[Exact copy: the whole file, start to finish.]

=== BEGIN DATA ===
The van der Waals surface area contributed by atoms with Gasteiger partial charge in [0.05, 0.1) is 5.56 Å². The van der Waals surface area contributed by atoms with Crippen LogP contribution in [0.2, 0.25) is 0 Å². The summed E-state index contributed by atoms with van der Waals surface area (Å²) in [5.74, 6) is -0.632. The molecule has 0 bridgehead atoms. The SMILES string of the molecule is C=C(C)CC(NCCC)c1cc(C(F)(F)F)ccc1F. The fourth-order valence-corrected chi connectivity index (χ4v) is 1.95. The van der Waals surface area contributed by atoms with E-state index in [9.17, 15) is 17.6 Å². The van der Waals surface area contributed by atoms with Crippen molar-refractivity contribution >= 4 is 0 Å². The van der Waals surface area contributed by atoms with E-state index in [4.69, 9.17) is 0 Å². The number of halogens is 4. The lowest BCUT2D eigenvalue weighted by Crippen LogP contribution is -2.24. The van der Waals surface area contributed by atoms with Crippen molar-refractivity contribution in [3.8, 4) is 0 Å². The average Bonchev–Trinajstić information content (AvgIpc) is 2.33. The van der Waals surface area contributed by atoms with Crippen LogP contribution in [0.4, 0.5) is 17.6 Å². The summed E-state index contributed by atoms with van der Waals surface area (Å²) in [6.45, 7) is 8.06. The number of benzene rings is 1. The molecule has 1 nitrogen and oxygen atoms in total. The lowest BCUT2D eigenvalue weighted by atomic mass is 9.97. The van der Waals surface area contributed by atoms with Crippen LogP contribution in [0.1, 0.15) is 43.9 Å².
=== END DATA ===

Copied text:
The van der Waals surface area contributed by atoms with Gasteiger partial charge in [0.05, 0.1) is 5.56 Å². The van der Waals surface area contributed by atoms with Crippen LogP contribution in [0.2, 0.25) is 0 Å². The summed E-state index contributed by atoms with van der Waals surface area (Å²) in [5.74, 6) is -0.632. The molecule has 0 bridgehead atoms. The SMILES string of the molecule is C=C(C)CC(NCCC)c1cc(C(F)(F)F)ccc1F. The fourth-order valence-corrected chi connectivity index (χ4v) is 1.95. The van der Waals surface area contributed by atoms with E-state index in [9.17, 15) is 17.6 Å². The van der Waals surface area contributed by atoms with Crippen molar-refractivity contribution >= 4 is 0 Å². The van der Waals surface area contributed by atoms with E-state index in [4.69, 9.17) is 0 Å². The number of halogens is 4. The lowest BCUT2D eigenvalue weighted by Crippen LogP contribution is -2.24. The van der Waals surface area contributed by atoms with Crippen molar-refractivity contribution in [3.8, 4) is 0 Å². The average Bonchev–Trinajstić information content (AvgIpc) is 2.33. The van der Waals surface area contributed by atoms with Crippen LogP contribution in [0.4, 0.5) is 17.6 Å². The summed E-state index contributed by atoms with van der Waals surface area (Å²) in [6.45, 7) is 8.06. The number of benzene rings is 1. The molecule has 1 nitrogen and oxygen atoms in total. The lowest BCUT2D eigenvalue weighted by atomic mass is 9.97. The van der Waals surface area contributed by atoms with Crippen LogP contribution in [0.1, 0.15) is 43.9 Å².